A technique used to reduce network overhead, especially in wide area networks (WAN).
Some network protocols send frequent packets for management purposes. These can be routing updates or keep-alive messages. In a WAN this can introduce significant overhead, due to the typically smaller bandwidth of WAN connections.
Spoofing reduces the required bandwidth by having devices, such as bridges or routers, answer for the remote devices. This fools (spoofs) the LAN device into thinking the remote LAN is still connected, even though it's not. The spoofing saves the WAN bandwidth, because no packet is ever sent out on the WAN.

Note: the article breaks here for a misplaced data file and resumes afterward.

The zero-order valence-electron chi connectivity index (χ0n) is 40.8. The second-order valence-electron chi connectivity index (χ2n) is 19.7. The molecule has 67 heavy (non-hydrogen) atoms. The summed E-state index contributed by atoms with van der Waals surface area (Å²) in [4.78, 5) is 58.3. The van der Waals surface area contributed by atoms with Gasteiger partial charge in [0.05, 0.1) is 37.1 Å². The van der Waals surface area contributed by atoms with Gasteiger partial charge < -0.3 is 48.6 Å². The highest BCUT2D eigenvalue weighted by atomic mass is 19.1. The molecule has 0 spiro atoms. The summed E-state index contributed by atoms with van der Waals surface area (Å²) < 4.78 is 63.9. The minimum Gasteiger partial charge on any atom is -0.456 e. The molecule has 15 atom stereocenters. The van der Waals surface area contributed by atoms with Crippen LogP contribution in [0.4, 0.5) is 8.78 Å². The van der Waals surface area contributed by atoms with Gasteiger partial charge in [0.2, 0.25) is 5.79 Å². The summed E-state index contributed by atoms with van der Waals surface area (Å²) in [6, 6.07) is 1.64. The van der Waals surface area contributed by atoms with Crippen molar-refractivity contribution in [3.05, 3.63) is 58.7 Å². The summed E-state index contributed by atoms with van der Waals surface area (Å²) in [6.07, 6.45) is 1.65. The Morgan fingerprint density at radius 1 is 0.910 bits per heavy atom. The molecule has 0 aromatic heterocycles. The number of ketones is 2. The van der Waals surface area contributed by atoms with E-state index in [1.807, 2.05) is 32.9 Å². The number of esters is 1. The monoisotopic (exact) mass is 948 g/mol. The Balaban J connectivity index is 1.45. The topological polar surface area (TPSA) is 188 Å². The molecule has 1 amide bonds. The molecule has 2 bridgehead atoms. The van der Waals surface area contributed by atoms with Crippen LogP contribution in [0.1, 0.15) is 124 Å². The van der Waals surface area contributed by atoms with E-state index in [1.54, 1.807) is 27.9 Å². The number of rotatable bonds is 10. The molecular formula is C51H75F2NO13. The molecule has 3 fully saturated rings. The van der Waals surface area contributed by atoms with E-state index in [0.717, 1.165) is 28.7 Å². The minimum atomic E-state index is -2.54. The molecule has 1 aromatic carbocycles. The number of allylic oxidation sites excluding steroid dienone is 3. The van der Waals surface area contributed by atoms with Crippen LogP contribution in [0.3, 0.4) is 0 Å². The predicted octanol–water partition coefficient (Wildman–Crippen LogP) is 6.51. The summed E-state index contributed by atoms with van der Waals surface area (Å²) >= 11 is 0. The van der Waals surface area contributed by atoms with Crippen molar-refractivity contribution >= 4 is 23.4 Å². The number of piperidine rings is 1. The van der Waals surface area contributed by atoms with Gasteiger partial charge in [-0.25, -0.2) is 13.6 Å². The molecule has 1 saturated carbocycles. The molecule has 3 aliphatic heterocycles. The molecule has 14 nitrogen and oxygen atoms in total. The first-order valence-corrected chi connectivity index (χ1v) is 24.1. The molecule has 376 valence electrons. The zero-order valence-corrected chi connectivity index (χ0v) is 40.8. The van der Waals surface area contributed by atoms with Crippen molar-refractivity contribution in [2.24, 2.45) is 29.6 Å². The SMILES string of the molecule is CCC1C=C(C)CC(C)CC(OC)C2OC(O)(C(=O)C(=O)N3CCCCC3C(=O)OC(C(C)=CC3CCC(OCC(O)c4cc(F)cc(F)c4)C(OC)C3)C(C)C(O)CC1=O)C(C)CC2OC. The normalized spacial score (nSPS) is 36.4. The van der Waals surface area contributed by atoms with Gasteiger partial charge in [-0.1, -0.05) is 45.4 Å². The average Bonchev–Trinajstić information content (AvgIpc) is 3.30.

LAN protocols today do not yet accommodate spoofing easily.
["Network Spoofing" by Jeffrey Fritz, BYTE, December 1994, pages 221 - 224].